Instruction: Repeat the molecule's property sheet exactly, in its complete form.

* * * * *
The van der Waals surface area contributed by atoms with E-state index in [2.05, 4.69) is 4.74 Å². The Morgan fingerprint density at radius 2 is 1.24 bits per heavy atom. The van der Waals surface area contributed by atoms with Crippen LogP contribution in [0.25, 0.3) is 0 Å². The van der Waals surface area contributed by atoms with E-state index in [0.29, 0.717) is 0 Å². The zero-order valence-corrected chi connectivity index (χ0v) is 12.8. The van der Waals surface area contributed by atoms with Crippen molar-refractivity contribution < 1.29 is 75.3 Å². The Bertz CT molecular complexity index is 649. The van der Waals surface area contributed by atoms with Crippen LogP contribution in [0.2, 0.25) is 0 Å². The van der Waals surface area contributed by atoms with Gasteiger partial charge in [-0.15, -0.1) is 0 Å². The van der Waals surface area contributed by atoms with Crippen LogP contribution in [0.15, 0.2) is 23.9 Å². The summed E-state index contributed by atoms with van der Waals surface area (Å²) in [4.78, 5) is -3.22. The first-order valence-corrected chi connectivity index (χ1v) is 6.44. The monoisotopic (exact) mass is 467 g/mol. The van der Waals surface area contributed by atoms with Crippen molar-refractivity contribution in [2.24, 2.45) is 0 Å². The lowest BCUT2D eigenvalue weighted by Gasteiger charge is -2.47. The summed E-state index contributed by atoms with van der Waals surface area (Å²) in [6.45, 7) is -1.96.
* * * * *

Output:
The van der Waals surface area contributed by atoms with E-state index in [2.05, 4.69) is 4.74 Å². The Morgan fingerprint density at radius 2 is 1.24 bits per heavy atom. The van der Waals surface area contributed by atoms with Crippen LogP contribution in [0.25, 0.3) is 0 Å². The van der Waals surface area contributed by atoms with E-state index in [0.29, 0.717) is 0 Å². The zero-order valence-corrected chi connectivity index (χ0v) is 12.8. The van der Waals surface area contributed by atoms with Crippen molar-refractivity contribution < 1.29 is 75.3 Å². The Bertz CT molecular complexity index is 649. The van der Waals surface area contributed by atoms with Crippen LogP contribution in [0.2, 0.25) is 0 Å². The van der Waals surface area contributed by atoms with Gasteiger partial charge in [-0.15, -0.1) is 0 Å². The van der Waals surface area contributed by atoms with Crippen LogP contribution in [0.15, 0.2) is 23.9 Å². The summed E-state index contributed by atoms with van der Waals surface area (Å²) in [4.78, 5) is -3.22. The first-order valence-corrected chi connectivity index (χ1v) is 6.44. The monoisotopic (exact) mass is 467 g/mol. The van der Waals surface area contributed by atoms with Crippen molar-refractivity contribution in [2.24, 2.45) is 0 Å². The lowest BCUT2D eigenvalue weighted by Gasteiger charge is -2.47. The summed E-state index contributed by atoms with van der Waals surface area (Å²) in [6.45, 7) is -1.96.